I'm a fan of keeping it simple.
One price everywhere for power at any time of the day or night and set so it is profitable enough to invest in more generation as required.
Add to that a requirement for all homes to generate and store 20kWh / day each - including apartments - and you'll find you don't actually need much of the existing generation capacity.
These complex pricing models for everything - power, water, roads, whatever - just waste an enormous amount of time on bureaucracy both personal and organisational and for what? Just because? I have better things to do.....and I know from experience all this raw of tooth and claw market forces "targeting" is a huge waste of time and a barrier to just doing the business you want to do.......instead of also having to manage all these inputs and infrastructure as well.....to be more "efficient". It's fiction that so many extra layers of added requirement results in efficiency. Maybe though each myopic keyhole of concern......but in the big picture? No way. You have to employ several extra people just to analyse and cope with the added complexity.
Have a read of the Vector Price schedule for Auckland. It has fixed price options, time of use price options, and capacity based pricing options. Residential low users are charged 10.37c per unit, for just lines charges. Sure, standard user has a 6.45c /unit surcharge, but then you have to pay $1.01 per day in fixed fees.
Residential off peak is 2.52c / unit. Imagine if this was available for all low income households. You would get an end price of only around 10c / unit or less for offpeak power. That would help low income people immensely to keep warm during winter. Instead of paying around 30c per unit after all other surcharges are added in.
And commercial rates go as low as 0.57c / unit. (Price category code WLVH) For an electricity connection that is almost exactly the same as what your house has. Yes I know that you have to pay seperately for capacity, KVAR (power factor), daily demand, excess demand. But if you are careful, you can keep the add on costs low. While still having a high total usage. Meaning that your overall cost per unit of power used is far lower than what you can get on residential power plans. Note that if your usage pattern is a large load that runs 24/7, You get the best overall cost per unit of these type of plans. (EG - a Data Centre).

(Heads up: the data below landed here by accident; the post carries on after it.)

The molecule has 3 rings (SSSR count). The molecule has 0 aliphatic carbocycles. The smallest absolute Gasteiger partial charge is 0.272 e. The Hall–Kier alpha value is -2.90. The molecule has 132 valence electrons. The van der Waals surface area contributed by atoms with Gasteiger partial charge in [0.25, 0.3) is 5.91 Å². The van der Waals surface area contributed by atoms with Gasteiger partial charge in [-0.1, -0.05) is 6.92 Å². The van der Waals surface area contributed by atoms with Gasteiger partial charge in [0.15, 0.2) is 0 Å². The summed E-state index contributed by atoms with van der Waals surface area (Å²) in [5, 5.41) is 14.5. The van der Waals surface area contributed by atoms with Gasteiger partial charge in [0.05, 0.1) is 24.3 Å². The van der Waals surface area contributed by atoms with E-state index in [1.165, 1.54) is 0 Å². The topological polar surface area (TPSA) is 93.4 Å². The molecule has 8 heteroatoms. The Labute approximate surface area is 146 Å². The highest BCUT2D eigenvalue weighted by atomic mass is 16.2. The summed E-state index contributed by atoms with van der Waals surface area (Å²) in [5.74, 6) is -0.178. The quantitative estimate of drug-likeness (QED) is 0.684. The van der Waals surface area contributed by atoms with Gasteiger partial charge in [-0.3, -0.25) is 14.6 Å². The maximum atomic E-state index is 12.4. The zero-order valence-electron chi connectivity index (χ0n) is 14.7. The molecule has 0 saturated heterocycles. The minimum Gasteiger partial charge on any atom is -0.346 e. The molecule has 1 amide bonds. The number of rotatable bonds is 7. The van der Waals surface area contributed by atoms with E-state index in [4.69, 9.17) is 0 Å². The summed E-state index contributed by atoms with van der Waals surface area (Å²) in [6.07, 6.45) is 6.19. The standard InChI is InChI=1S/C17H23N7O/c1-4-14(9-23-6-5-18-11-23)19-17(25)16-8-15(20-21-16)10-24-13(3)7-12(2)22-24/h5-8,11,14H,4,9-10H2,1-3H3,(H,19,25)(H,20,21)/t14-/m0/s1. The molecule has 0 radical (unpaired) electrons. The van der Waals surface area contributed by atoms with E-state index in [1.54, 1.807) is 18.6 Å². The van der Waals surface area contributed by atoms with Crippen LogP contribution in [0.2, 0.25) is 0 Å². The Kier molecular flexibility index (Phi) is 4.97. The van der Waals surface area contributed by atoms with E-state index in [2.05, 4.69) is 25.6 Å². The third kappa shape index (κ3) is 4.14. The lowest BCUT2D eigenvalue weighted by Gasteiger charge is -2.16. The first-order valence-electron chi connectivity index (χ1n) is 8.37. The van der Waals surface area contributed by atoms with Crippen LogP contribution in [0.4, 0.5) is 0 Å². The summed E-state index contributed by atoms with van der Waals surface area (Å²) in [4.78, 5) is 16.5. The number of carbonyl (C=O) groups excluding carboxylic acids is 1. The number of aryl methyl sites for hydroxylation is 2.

This pricing accurately reflects the cost of building a power lines network. Imagine a customer has a peak load of 500KVA. It doesn't matter if they draw that 500KVA for just 1 hour per year, Or if they draw that load 24/7, Or any "In between". They are still going to require the exact same amount of network capacity to supply that load. If the customer want's the ability to use that load at any time they feel like doing so.
Now if that customer is willing to agree to not draw that 500KVA load during peak times, the lines network can then resell that same capacity to other customers. So the network gets more revenue without needing to build any new assets. Cost savings can be passed on in lower prices. And that customer can then negotiate a cheaper price per unit from their electricity retailer. As the retailer can make use of mostly idle generation capacity.
Imagine that end customer uses the electricity for pottery kilns or another type of high temp oven. Often such ovens can easily be operated on Natural Gas instead. So the customer uses gas during peak usage times (meaning they don't need to pay peak prices). And uses electricity during offpeak times. The environment wins - mostly renewable energy gets used, and the gas used offsets gas or coal that would have been used in a power station + twice as efficient to burn gas at the point of energy use, instead of in a power station. While the customer, retailer, and network all benefit from lower costs.
Sure, not every customer would be able to reduce their peak loads so easily. But the ones who can reduce their loads at at little cost to themselves will do so. There is always a cost to meet peak loads. (whether the customer self manages the load or pays the network to provide that load). Having separate capacity or peak / offpeak charges both ensures that the person who can meet the load for the lowest economic cost does so. And helps to ensure that the carbon emissions from energy use align with costs. Making sure that the polluter pays the full cost of their emissions, while at the same time avoiding situations where emitting more carbon is cheaper.